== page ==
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Harvest of the ocean


At 11am on Saturday morning the tiny fishing town of Cervantes, due west of Badgingara, is lazily basking in the early summer sun. A young family is occupied unloading their kayak for a day on Thirsty Point and a lone powerboat drones past, temporarily causing the calm turquoise water to erupt in a fountain of white surf.

At the north end of town, a fleet of commercial cray boats bobbing in the bay marks the position of the local Thompson family’s lobster processing and export plant — an enterprise started here back in 1966 by patriarch David (Dogga) Thompson with a single boat and a singularly grand vision. This vision which has carried forward through the generations and now includes a tourism facility which welcomes up to 90,000 visitors annually.

At 12 noon the formerly deserted car park outside the Lobster Shack is suddenly abuzz. Massive tour buses heave in, each unloading up to 50 tourists – primarily Chinese – and they are all hungry.

A day trip to the nearby Pinnacles has whet their appetite for the spoils of Aussie culture and lunch at the Lobster Shack –most of whose 13,000 Facebook followers are from Asia– is long anticipated.

Tourism and restaurant manager Abi Brogan is well prepared. Meals for the hungry crowd have been pre-ordered and are well underway as the guests disembark their air- conditioned coaches to experience first-hand the business of the Western Rock Lobster. As they are led through the processing facility they learn about the fishing, grading and packing process in a choice of 6 languages via the headsets provided.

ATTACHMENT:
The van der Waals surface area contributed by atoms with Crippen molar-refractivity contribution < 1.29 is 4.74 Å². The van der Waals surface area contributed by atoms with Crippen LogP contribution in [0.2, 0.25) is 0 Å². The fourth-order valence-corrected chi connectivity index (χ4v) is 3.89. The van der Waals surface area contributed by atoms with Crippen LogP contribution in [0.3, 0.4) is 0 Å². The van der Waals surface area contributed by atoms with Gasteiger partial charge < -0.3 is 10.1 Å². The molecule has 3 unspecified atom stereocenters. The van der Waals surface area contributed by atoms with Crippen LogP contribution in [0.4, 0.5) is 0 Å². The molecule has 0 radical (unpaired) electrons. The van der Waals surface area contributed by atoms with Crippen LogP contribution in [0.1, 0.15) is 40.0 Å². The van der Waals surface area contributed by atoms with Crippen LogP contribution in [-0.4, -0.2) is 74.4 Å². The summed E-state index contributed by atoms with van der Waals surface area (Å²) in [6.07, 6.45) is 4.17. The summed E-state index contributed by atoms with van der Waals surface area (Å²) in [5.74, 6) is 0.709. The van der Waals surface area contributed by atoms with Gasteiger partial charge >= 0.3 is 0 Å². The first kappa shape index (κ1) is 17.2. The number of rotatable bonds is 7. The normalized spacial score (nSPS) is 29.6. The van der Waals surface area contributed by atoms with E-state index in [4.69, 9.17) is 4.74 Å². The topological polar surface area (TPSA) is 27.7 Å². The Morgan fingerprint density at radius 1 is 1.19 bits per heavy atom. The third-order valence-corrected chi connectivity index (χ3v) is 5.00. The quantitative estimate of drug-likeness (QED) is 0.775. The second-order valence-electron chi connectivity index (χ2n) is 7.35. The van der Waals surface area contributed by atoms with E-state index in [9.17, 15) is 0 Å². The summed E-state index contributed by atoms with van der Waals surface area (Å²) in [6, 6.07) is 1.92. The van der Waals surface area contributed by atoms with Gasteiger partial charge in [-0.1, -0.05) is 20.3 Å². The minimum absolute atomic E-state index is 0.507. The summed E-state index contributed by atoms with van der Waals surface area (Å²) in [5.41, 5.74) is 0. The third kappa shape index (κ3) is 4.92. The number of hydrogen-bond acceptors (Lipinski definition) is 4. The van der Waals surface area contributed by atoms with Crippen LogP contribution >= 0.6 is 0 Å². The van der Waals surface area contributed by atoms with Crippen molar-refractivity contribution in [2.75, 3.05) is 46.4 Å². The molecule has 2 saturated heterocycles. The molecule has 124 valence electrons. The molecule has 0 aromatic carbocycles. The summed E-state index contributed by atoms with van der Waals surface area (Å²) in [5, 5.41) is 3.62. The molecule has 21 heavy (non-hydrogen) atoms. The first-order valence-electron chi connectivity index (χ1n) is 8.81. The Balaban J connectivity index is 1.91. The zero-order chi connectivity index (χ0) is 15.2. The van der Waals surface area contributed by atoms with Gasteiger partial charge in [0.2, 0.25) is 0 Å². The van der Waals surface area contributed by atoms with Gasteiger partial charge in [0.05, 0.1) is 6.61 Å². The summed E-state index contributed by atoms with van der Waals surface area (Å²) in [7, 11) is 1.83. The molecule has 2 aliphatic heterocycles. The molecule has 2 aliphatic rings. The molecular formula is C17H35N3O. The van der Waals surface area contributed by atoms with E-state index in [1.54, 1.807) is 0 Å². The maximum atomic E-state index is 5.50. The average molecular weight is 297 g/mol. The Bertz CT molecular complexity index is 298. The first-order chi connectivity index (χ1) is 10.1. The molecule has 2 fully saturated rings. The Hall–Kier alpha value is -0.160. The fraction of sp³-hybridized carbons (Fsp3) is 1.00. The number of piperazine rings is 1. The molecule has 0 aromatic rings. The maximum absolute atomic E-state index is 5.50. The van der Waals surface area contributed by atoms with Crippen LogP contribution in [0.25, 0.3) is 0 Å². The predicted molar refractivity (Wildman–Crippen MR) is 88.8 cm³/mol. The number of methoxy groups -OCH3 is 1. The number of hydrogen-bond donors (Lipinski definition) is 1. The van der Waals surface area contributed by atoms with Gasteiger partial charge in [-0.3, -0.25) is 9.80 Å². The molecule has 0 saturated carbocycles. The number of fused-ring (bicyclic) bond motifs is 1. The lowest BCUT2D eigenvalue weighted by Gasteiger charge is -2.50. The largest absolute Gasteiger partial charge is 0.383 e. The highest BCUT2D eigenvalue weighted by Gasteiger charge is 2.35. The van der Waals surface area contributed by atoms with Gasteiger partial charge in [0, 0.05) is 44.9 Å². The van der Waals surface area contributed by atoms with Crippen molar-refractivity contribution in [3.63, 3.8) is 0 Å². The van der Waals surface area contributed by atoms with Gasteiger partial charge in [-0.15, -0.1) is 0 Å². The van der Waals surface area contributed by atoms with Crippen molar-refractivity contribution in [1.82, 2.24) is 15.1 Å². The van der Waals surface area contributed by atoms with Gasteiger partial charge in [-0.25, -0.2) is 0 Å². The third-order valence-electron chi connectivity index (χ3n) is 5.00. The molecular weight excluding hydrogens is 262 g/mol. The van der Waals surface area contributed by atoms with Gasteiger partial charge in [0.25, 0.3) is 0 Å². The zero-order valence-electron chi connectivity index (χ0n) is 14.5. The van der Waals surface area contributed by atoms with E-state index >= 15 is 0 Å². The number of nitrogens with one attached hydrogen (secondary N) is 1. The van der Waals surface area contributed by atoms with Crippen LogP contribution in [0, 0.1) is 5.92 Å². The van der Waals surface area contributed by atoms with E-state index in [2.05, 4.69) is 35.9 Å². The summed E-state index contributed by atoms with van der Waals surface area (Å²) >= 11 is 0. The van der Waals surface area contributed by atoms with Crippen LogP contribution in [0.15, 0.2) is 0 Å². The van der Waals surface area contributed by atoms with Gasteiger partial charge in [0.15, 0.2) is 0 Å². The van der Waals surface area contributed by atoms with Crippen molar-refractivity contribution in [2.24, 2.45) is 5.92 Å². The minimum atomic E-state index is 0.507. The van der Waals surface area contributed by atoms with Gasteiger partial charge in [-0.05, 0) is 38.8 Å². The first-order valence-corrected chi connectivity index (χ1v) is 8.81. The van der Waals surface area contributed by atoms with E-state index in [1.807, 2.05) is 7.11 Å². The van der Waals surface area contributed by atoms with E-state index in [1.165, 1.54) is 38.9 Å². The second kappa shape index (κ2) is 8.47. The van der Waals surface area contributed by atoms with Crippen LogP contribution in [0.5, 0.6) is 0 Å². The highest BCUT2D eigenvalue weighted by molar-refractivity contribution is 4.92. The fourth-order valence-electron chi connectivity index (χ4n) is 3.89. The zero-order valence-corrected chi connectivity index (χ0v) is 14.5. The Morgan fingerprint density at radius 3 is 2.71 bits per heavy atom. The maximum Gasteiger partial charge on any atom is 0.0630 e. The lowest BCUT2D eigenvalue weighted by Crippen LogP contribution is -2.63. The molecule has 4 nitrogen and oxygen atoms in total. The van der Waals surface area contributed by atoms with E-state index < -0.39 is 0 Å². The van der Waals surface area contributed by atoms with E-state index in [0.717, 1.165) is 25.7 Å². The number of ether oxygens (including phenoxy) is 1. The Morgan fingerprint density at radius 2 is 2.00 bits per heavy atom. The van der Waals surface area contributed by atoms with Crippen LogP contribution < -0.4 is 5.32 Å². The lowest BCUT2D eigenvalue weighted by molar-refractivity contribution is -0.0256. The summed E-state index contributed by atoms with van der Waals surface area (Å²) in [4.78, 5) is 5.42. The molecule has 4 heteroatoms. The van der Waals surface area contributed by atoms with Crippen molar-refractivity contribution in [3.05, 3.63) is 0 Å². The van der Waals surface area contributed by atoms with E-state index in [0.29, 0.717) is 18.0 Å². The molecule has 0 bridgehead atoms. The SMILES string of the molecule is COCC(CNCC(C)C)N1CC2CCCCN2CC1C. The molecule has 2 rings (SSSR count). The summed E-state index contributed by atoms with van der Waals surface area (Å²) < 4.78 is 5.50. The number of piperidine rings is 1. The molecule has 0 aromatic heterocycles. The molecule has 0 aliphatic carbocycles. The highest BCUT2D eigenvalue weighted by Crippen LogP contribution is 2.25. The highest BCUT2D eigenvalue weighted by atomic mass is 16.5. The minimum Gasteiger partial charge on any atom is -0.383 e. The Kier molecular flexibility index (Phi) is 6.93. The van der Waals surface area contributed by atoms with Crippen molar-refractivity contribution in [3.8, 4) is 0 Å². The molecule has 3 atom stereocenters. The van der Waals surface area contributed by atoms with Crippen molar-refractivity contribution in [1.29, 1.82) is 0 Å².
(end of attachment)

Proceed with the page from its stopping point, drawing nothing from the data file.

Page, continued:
Eating lobster or ‘dragons of the sea’ has a special meaning in Chinese culture where the crustaceans symbolize a dragon food as part of the dragon and phoenix (chicken) combination for a good marriage. Lobsters are often served at special occasions, but with the rise of the ever-powerful Chinese middle class they are no longer just a delicacy. The Western Rock Lobster industry was worth $400 million to the WA economy last year, and 90% of the catch was exported live to China.

Back at the shack, an average of 350 delicious lobster and seafood meals are served each day, but that figure could soon double according to Abi who opens the doors of her new beachfront extension to the restaurant on December 9.

Abi was literally thrown into the deep end when she joined the family business four years ago as a 23 year-old after meeting her partner, third generation crayfisherman Brent Thompson. She took over running the Shack from her soon-to-be sister-in-law Nikki Thompson and has grown along with the business.

The idea for the rustic style cafe originated out of customer demand – tour bus company Adams asked if they could bring tourists through the factory after visiting the Pinnacles – and they loved it.

Owner David Thompson (Dogga’s son), who runs the fishing side of the Thompson enterprise wasn’t one to miss a business opportunity, and in 2011 the Lobster Shack was opened with Nikki at the helm. Along with freshly cooked lobster meals, you can buy freshly steamed, live or frozen crays to enjoy at home, with prices ranging from $35-$90 each depending on size.

A fire last year which burned out a two storey building and kitchen has allowed the shack to shed it’s former shell and expand to include the new seating area which commands 180 degree views of the glittering ocean and allows visitors direct access to sandy white beach.
“David has many great visions. He is definitely the ideas man,” says Abi, “Future plans include a flybridge seating area out the front which will hold another 250 people, and also a jetty.”

The Lobster Shack is open every day of the year except Christmas Day and is a must-see for overseas guests as well as local lobster-lovers looking to enjoy this delicious ocean-fresh harvest over the festive season.